11/16/19 | Trip Report | Marion, VA | Big Sink Cave

Party Members: Ken Walsh, Michael McBride, Carlin Kartchner, Taylor Tibbs, & Rodney Uriarte

The survey group prepared to enter Big Sink Cave on a pleasantly dry and not-too-cold Saturday morning. They entered the gates of the cow pasture and descended down the side of a hill to the small tunneled entrance. Once everyone had slipped inside, they were greeted with the iconic scene that gives Big Sink its delightful moniker – Big Stink. The local residents had generously left more odorous presents than they had in the previous surveys. Fortunately, the group’s nostrils weren’t offended for too long as they quickly split into two teams. Carlin and Rodney set out to profile the previous D and E surveys. Meanwhile, Ken, Michael, and Taylor began down the short semi-dry crawl to the stream passage to answer the always puzzling question: where does water end? A small cave salamander gave salutations as they passed. As they began the F survey, Ken sketched while Michael and Taylor shouted mostly agreeable numbers. While on their journey, the group met some surprisingly large and friendly crawfish. Good eatin’ Michael claimed. One even so trusting crustacean curled up under Taylor’s shoe while she was reading a station. The stream passage narrowed to a tight 2 feet and the sociable crawfish made the roughly 40 feet of splashing and floundering through the narrow space more enjoyable. The stream continued on, opening up briefly to wrap around a mostly dry room approximately 10×10 foot wide with an overhead message of “1997 S.” Beyond this room, Michael dug out some mud so that Taylor could crawl through a short, but tight squeeze that revealed that the stream made a roughly 25 foot bend before dissipating into a murky, bubbling sump, – much to Ken’s dismay, as the water did not travel back Northwards. The two groups reunited and finished a few more survey stations upstream. On the outward ascent Rodney diligently recovered most of a long line of string that had trailed through the cave. The group’s final trek towards the entrance was temporarily impeded by a rather large and confused raccoon wondering why the sun was rising inside of the cave rather than out.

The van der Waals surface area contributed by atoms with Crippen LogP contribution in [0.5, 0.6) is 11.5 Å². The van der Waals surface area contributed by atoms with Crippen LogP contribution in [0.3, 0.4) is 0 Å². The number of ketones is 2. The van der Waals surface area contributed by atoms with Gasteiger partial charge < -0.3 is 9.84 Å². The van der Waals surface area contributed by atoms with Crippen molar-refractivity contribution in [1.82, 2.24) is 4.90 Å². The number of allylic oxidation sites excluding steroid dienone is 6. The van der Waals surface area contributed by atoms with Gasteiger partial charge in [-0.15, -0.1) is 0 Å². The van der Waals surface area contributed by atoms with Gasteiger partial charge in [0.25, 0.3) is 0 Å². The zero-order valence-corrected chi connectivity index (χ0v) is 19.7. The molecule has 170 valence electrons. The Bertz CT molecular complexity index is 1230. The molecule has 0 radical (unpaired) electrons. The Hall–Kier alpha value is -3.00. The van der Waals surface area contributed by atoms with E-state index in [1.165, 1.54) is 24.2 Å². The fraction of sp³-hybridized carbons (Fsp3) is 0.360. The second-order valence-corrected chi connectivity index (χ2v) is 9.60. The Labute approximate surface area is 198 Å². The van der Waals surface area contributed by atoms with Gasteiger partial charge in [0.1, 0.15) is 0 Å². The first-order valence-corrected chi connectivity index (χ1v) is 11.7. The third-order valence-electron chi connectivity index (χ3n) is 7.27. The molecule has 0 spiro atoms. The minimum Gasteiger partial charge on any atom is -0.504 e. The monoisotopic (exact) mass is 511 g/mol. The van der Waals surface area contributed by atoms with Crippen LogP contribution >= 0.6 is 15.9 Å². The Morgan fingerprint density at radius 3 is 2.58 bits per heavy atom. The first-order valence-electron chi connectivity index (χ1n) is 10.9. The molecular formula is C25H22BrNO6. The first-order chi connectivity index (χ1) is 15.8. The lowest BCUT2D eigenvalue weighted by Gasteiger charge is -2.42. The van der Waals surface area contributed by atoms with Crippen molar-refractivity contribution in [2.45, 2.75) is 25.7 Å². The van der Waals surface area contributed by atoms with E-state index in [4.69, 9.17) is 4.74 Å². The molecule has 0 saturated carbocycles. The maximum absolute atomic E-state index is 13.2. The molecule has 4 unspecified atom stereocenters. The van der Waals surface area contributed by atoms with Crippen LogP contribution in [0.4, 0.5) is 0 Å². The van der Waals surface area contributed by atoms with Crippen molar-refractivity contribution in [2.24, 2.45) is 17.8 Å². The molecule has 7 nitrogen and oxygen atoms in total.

[Ed: more than 1500 feet of cave to visit, most of which is now string-free]

Sunday, the day you wake up questioning if you really made the best choices the day before. What would your parents think of your decisions? Are you too old for these shenanigans?

These are common thoughts during caving weekend. You go into the weekend stoked about getting in multiple days, but then after you make a hard push on Saturday, you consider scaling back your ambitions. Disney+ just came out, maybe we should go home and try that instead.

But no. We’ve got caves to ‘splore.

This weekend, the trip the day before wasn’t actually too bad, but I’ll leave the details and color for that trip to someone else. Helpfully, we also made a fairly leisurely start to the day, not getting to the vicinity of the cave until after 11am.

The cave of the day was Stones #2. In past years the Tri-trogs surveyed the nearby Stones #1 and Cassell caves, but ended up saving this one for later. During the survey of those caves, Dave and I located the entrance to this cave and did some quick exploring to get an idea for what to expect. One thing we learned from that trip was that our access path was less than ideal. We basically climbed down and up a cliff to get there. Was there a better way?

At a later date, Ken had made a trip to checkout the possibility of non-cliff access, and thought he’d found something very convenient just across the river. When we drove there this time, “what, No Tresspassing”?! So we drove around to find another way. What did the top of the cliff look like? Oh, a brand new fence, thats nice, and annoying. We also didn’t have permission to park where we had been parking previously. Talking to strangers is hard. We did, however, find a way.

There was a nice parking pull out where we could walk along the river to our destination. Before suiting up, we made the short trek through the woods to determine the feasibility of access, and determined this new path would work out great even if we did step over a deer carcass to get there.

So, back to the car, then back to the cave. Cross the river. Don’t slip and fall. Oh, the water went over the top of your boots, too bad. It was cool that day, but not too bad. The sun was shining with almost no clouds in the sky. Once we got inside out of the breeze, the cave was rather pleasant. A little animal scat, but compared to Big Sink it was unremarkable.